Policy Experts Express Concern about Point-Based Immigration System
August 10, 2017
A recording of today’s press call is available here.
WASHINGTON, D.C. — The implementation of a point-based immigration system in the United States would undermine key American industries and hinder our ability to meet labor force needs, policy experts said on a press call today.
A new paper from the National Immigration Forum and the National Foundation for American Policy lays out not only the ways in which legal immigration helps the economy, but that a reduction in immigration would not yield a significant wage increase for American workers.
The following are quotes from speakers on today’s call:
Stuart Anderson, Executive Director, National Foundation for American Policy:
“We need to balance our nation’s need for workers who have different skills with family-based immigration. The separation of authorities between the legislative and executive branches of the U.S. government likely makes it impossible for any point system to work effectively and in a manner similar to point systems in Canada and Australia.”
Jacinta Ma, Director, Policy and Advocacy, National Immigration Forum:
“The RAISE Act is not a solution to the problems with our immigration system. We need to modernize our immigration system to address our country’s economic needs and the needs of American workers and businesses while still recognizing our country’s family values. The proposed drastic reduction of legal immigration and proposed point system would be extremely detrimental to our nation.”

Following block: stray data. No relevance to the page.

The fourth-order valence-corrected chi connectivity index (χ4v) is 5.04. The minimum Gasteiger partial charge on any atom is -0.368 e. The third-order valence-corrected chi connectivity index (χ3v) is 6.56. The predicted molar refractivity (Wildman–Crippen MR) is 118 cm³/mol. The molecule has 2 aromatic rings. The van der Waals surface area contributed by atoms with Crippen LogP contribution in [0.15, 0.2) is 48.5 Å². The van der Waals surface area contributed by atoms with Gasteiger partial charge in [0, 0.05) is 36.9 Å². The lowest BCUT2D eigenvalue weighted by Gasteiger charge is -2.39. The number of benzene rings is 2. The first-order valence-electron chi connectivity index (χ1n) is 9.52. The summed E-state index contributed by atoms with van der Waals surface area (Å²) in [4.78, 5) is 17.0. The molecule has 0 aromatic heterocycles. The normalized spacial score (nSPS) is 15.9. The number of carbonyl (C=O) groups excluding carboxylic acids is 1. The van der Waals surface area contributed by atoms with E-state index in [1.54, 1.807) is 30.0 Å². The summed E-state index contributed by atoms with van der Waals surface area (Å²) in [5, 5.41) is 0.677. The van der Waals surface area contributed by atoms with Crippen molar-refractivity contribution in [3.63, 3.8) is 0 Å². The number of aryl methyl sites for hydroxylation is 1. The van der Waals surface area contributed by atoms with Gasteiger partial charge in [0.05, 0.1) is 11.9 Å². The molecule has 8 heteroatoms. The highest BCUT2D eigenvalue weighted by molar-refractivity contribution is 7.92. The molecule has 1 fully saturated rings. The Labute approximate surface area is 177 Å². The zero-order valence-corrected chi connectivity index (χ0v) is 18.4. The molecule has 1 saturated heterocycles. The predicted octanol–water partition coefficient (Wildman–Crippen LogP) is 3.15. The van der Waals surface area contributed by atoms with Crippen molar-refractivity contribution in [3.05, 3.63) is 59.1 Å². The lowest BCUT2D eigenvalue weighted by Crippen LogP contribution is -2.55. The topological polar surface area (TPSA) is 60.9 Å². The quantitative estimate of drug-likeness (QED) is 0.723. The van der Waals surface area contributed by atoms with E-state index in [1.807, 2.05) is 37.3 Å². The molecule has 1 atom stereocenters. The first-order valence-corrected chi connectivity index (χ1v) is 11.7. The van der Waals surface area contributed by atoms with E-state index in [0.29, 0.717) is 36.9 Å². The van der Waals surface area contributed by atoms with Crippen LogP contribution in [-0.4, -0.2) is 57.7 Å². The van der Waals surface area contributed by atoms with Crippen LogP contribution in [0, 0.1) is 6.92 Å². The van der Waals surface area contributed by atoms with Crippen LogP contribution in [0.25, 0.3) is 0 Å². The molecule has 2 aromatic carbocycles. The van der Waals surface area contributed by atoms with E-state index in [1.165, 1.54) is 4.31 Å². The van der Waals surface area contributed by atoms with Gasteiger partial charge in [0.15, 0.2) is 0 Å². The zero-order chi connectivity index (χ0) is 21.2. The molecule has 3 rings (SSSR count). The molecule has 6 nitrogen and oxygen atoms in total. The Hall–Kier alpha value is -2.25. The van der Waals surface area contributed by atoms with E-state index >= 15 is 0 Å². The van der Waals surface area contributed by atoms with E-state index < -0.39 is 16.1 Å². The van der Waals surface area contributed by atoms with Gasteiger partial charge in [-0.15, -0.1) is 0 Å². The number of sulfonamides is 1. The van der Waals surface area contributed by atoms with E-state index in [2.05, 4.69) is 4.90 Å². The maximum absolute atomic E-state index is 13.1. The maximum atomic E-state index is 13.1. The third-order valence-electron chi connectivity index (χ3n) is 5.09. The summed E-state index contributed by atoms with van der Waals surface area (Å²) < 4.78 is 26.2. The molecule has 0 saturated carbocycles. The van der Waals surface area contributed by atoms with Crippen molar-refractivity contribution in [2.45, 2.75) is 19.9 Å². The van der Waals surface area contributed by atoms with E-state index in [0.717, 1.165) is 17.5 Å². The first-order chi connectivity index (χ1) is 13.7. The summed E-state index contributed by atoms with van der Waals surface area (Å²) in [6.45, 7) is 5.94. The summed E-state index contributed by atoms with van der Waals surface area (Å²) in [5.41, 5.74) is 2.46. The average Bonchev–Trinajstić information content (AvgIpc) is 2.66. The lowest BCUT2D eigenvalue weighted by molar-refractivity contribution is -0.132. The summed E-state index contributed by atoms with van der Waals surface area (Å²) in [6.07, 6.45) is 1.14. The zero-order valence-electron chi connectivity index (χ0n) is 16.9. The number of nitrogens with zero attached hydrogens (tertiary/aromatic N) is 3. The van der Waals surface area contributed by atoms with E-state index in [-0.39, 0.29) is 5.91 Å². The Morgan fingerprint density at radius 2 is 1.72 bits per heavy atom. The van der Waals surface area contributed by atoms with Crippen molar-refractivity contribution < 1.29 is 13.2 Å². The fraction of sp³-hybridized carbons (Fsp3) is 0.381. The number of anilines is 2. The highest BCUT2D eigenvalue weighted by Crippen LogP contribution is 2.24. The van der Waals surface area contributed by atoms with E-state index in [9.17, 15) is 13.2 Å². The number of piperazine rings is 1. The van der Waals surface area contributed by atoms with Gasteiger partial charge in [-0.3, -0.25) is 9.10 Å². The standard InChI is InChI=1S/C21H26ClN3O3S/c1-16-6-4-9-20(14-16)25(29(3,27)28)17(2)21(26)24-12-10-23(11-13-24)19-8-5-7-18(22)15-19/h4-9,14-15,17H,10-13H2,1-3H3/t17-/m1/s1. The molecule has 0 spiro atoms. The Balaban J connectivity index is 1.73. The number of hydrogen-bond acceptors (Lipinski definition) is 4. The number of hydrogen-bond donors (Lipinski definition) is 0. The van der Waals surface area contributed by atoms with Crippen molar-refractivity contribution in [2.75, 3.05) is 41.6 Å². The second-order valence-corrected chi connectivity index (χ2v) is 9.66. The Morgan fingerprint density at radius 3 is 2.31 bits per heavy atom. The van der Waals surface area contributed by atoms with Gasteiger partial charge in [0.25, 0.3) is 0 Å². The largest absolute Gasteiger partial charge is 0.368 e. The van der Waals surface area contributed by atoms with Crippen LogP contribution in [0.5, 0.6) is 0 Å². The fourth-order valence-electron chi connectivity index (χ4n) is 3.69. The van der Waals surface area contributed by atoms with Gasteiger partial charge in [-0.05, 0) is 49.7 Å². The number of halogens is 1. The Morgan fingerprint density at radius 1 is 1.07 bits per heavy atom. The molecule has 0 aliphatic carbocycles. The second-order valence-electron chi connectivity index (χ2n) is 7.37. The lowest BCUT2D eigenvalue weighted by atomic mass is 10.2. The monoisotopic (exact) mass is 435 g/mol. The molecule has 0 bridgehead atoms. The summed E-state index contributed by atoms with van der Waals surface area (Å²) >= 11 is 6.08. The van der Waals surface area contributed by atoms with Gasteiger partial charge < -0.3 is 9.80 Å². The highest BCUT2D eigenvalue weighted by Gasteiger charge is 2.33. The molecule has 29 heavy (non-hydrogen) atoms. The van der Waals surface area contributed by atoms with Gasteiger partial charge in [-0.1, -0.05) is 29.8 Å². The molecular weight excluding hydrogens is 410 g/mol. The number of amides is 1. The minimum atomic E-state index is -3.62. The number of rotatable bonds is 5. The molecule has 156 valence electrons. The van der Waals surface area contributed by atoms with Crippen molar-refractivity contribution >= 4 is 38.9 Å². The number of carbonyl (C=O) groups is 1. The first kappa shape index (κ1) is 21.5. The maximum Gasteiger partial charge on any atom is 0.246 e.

Craig Regelbrugge, Senior Vice President, AmericanHort:
“In agriculture, immigrants and temporary workers are really more complementary than they are competitive with U.S. workers. This is because they enable production of high-value crops and products here in the United States, and when we produce here, we are also stimulating the creation of mostly American job opportunities that exist off the farm but are tied to production. These jobs sustain rural communities literally coast-to-coast.”
Peter Rekai, Attorney, Rekai LLP, Toronto:
“The Canadian immigration experience is fundamentally different from the American immigration experience. A point-based immigration system only works when it can adjust to the rapidly changing needs of the labor market, and the Canadian system was introduced to attract immigrants and diversify the nation. The system proposed by the RAISE Act fails to accommodate this, and would be nearly impossible to implement effectively in the American context.”
Laura Reiff, Co-Managing Shareholder, Greenberg Traurig, LLP; Chair, Board of Directors, National Immigration Forum:
“The severely broken immigration system needs solutions that meet the needs of our economy. Recognizing current semiskilled workforce needs and crafting a program to allow willing immigrant workers to enter the U.S. when U.S. workers are not available is critical. If the U.S. had had such an immigration channel that worked for these types of workers, we would not have the immigration dysfunction we have today.”
The Impact of a Point-Based Immigration System on Agriculture and Other Business Sectors